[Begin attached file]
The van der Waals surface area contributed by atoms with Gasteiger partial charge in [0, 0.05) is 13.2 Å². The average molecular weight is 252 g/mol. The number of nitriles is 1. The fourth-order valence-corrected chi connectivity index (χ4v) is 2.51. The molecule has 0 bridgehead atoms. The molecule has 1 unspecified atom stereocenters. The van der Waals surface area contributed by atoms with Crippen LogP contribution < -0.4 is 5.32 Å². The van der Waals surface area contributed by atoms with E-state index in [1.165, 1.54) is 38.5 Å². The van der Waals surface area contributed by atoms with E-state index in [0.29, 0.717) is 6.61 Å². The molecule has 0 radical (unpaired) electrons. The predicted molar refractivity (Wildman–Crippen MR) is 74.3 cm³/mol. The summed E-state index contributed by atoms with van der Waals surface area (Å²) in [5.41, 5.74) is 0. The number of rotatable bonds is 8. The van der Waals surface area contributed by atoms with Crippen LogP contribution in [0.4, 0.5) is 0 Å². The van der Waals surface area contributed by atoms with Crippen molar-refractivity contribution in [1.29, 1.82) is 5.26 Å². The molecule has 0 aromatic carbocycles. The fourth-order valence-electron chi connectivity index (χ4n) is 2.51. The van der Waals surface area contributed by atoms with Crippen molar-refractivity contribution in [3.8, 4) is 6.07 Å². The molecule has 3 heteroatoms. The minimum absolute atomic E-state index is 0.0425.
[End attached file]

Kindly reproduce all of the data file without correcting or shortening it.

The van der Waals surface area contributed by atoms with Gasteiger partial charge in [0, 0.05) is 13.2 Å². The average molecular weight is 252 g/mol. The number of nitriles is 1. The fourth-order valence-corrected chi connectivity index (χ4v) is 2.51. The molecule has 0 bridgehead atoms. The molecule has 1 unspecified atom stereocenters. The van der Waals surface area contributed by atoms with Crippen LogP contribution < -0.4 is 5.32 Å². The van der Waals surface area contributed by atoms with E-state index in [1.165, 1.54) is 38.5 Å². The van der Waals surface area contributed by atoms with E-state index in [0.29, 0.717) is 6.61 Å². The molecule has 0 radical (unpaired) electrons. The predicted molar refractivity (Wildman–Crippen MR) is 74.3 cm³/mol. The summed E-state index contributed by atoms with van der Waals surface area (Å²) in [5.41, 5.74) is 0. The number of rotatable bonds is 8. The van der Waals surface area contributed by atoms with Crippen LogP contribution in [0.4, 0.5) is 0 Å². The van der Waals surface area contributed by atoms with Crippen molar-refractivity contribution in [1.29, 1.82) is 5.26 Å². The molecule has 0 aromatic carbocycles. The fourth-order valence-electron chi connectivity index (χ4n) is 2.51. The van der Waals surface area contributed by atoms with Crippen molar-refractivity contribution in [3.8, 4) is 6.07 Å². The molecule has 3 heteroatoms. The minimum absolute atomic E-state index is 0.0425.